Scottish Girl Stays With Pakistani Father

A lingering legal battle over the custody of a Scottish-Pakistani girl ended after the Supreme Court of Pakistan ruled that the girl would stay "permanently" in Pakistan with his father.

Scottish Girl Stays With Pakistani Father

"I am very happy with the verdict," a jubilant Misbah Erum told reporters after the judgment.

"I have no objection to meet my mother in Pakistan, but definitely I will not go to London to meet her," she said hugging her visibly happy father Rana Sajjad.

The court issued the ruling after the two parties agreed on four points and signed a memorandum of reconciliation, which was presented before the court.

Under the deal, the mother withdraws all cases pending in courts in both Pakistan and Scotland.

She will have to be provided police security whenever she comes to Pakistan to meet her daughter and all the traveling expenses will be borne by the father.

Erum will be at liberty to proceed to Scotland when she wills so and her father shall not restrain such a will.

In November, a higher court handed over the custody of Misbah to her mother but the father challenged the verdict in the Supreme Court.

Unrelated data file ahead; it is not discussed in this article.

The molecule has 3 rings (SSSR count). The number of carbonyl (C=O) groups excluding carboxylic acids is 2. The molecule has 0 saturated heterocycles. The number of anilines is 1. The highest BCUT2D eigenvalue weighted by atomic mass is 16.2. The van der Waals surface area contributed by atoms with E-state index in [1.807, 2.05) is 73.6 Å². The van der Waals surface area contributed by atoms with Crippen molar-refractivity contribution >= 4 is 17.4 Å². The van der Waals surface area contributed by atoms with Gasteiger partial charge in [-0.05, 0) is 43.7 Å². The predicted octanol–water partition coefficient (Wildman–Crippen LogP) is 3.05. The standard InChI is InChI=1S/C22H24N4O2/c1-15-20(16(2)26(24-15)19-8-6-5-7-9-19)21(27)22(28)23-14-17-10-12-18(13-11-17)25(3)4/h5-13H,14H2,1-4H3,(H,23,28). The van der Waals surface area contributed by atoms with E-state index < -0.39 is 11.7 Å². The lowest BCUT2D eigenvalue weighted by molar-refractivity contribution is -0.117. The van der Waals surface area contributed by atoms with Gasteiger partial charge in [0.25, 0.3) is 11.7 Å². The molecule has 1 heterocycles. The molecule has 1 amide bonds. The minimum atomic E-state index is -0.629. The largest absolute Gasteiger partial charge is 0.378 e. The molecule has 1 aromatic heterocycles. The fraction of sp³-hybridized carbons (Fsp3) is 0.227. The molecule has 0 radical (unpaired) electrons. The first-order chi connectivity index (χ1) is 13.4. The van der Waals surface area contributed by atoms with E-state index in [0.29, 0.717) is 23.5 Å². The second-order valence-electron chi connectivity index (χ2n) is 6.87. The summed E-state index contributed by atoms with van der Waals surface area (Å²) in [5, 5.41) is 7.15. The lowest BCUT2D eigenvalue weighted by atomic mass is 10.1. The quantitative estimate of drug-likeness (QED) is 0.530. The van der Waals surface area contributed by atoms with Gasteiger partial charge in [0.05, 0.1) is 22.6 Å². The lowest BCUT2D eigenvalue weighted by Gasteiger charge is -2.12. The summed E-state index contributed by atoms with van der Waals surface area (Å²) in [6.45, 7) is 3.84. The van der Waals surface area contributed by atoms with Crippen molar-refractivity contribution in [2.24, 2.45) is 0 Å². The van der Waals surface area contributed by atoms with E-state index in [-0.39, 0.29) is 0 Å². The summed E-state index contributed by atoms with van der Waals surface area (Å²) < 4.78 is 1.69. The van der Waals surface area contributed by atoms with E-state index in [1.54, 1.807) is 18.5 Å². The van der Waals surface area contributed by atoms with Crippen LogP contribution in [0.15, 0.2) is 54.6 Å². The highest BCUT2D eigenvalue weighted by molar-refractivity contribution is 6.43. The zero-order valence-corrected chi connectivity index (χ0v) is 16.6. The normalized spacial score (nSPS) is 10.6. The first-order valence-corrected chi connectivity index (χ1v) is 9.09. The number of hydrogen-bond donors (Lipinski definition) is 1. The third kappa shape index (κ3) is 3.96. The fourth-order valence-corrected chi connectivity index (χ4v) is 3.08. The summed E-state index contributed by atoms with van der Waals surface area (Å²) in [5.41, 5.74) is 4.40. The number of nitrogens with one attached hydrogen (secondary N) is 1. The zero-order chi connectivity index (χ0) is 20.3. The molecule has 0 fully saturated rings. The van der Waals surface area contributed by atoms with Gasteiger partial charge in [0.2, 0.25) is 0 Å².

Erum sparked a high-profile police investigation in August 2006, after she ran away from her mother's home in Scotland to live with her father in Pakistan.

The 12-year-old girl arrived in Lahore in August last year with her father and elder sister Tahmina.

Her mother, Louise Ann Fairly, claimed the girl had been abducted and would be subjected to a forced marriage.

But after she arrived in Pakistan, Misbah herself said she wanted to stay in Pakistan and denied she was under any pressure to wed.


The Pakistani father was walking on the moon after the ruling.

"I am feeling so relieved after the verdict," he said, welcoming his ex-wife to come an visit her children.

"I had already offered her that I would bear the expenses of her travel," said Rana.

"She is her mother after all, but I cannot risk the identity of my daughter," he stressed.

Earlier, Louise had offered to withdraw the custody claim if Misbah was allowed to travel to Scotland during her holidays.

The offer was turned down by both Misbah and her father.

"There was nothing wrong if Misbah would visit Scotland after every three months and her mother would come to Pakistan from Scotland, however, my client will fully abide by the court's verdict," Naheeda told

She admitted that her client was residing under one roof with her boyfriend, but claimed that Louise had not converted to Christianity.

"She is still a Muslim."

Rana Sajjad married Louise Ann Fairly in Glasgow in 1984 after she embraced Islam. They have two sons and two daughters.

After the marriage broke down, the children lived with their father and moved to Pakistan.

All the children later returned to Britain to live with their mother but are now back in Pakistan.

"I am proud of being Muslim and I will like to remain Muslim for ever," said Erum.

"Now I will stay with my sisters and brothers in Pakistan in mental peace."



Güncelleme Tarihi: 20 Eylül 2018, 18:16